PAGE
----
Scotland has natural larder with an outstanding offering. This time of year always fills me with a renewed excitement for my cooking, as we look forward to the game season.
Historically the game season begins on the ‘Glorious Twelfth’ (august 12th) when the red grouse shooting season is officially declared in Britain.
My personal favourite available from August, is young grouse. Its season is short, ending mid December. I always try to make good use of it throughout this short period.
Moving into September we start to see partridge, mallard and goose become available. Duck can be sourced all year and features regularly on our menus at Le Chardon d’Or. When available my preference is always Mallard. I enjoy it's stronger flavour and it has a leaner flesh than the common domestic duck.
Pheasant and wood pigeon feature as well during this season. In the kitchen, my team and I like to experiment with different recipes and presentation styles of our game dishes. Trio of game is always popular, featuring a selection of game birds and/or venison. Seasonality is always key for garnish, from braised cabbage to wild mushrooms and roasted winter vegetables.
I hope you all make the most of the Scottish Game season. The selection of Game on offer shows a variety of different qualities from flavour to texture. This is what makes them such an adaptable and interesting meat to prepare and serve.
Below is one of my own recipes for phesant...try it yourself, it won't disappoint.
Roast Supreme of Pheasant with Braised Savoy Cabbage
1 x Savoy Cabbage
1 x Cabbage
2 x Carrot
1 x Onion
2 tbl Duck Fat
¼ Pint White Wine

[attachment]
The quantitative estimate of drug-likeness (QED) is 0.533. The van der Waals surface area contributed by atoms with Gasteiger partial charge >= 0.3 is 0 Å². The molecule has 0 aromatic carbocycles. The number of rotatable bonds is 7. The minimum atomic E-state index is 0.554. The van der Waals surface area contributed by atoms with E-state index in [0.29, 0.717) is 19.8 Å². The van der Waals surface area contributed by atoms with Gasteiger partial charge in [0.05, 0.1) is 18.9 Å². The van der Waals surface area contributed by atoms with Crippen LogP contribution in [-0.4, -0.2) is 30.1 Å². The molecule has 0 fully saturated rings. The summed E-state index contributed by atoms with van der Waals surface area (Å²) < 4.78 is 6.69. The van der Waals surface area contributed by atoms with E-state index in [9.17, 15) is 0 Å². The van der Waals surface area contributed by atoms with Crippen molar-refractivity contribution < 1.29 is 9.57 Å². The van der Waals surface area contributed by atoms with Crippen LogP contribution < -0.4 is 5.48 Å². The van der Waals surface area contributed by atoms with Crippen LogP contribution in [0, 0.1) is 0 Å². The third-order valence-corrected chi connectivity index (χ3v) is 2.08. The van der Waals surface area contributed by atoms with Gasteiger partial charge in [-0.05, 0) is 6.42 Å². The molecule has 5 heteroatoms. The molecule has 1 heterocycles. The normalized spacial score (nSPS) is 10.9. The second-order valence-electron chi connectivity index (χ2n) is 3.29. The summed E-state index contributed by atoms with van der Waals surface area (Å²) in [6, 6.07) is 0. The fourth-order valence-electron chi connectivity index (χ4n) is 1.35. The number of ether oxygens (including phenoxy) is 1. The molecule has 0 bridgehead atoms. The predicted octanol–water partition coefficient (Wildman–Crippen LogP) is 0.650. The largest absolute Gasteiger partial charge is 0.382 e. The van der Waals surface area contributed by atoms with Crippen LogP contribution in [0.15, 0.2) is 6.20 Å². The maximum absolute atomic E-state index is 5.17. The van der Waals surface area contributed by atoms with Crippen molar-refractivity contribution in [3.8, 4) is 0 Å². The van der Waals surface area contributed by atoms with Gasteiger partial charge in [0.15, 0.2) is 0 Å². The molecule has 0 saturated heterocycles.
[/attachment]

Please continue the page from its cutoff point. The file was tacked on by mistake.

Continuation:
1 ltr Chicken Stock
(Muslin Bag – Juniper, Cloves, Star Anise/Thyme)
20 x Vavaldi or Charlotte Potatoes
3 x Parsnips
1 bunch Parsley
3 King Oyster
2 x Shallots
¼ pint Stock
Couple Sprigs Thyme
Start with the Pheasant take off the bone, if preferred you can cook whole and then take the meat off the bone. Chop bones up roughly then put a little oil on top, put in oven until nice dark colour (but not burnt) Fry shallots off Caramelising well add little brandy to the bones, then cover in stock, add thyme leaves, bring to the boil then let simmer for about 1 ½ hours. Pass off the bones then reduce down to consistency needed.
Take Savoy Cabbage, cut into strips finely, peel and slice onion thinly, peel and cut carrots in half then slice thinly into half circles.
Put duck fat in pot and add onion, fry slowly with no colour then add cabbage, mix and fry slowly carrots, white wine and chicken stock. Cover with greaseproof paper, place in oven at 170° to 180° for about an hour. Don’t flood the cabbage with stock, fill just under the cabbage.
Mix every 20 minutes, also checking not dry. When cabbage is cooked, drain stock then reduce until sticky and fold through cabbage until nicely braised.
Peel and cut parsnips into wedges, cook in boiling salted water for a few minutes, ensuring not to cook through, so when you fry them you can achieve a nice golden colour and keep the shape.
Peel or turn the potatoes, depending on their size. Put a hot pan on top of cooker and add a little oil then put the potatoes in, fry getting a little colour then add butter cooking slowly, so when cooked they are golden brown. Pick and chop parsley coarsely. Trim and Slice King Oyster Mushrooms and fry lightly.
Season pheasant both sides. Put in a frying pan, little oil. Place skin side down first, turn over then back on skin.
Put in oven for about 6 – 8 minutes. Take out let rest until needed, reheat and then slice.
Grill the bacon under the grill on both sides until nice golden colour. When dressing the plate, put cabbage at the bottom of the plate, fry quickly parsnips with the mushrooms adding a little parsley, put top right. Potatoes to top leftand put pheasant on top of cabbage, bacon on pheasant then sauce over.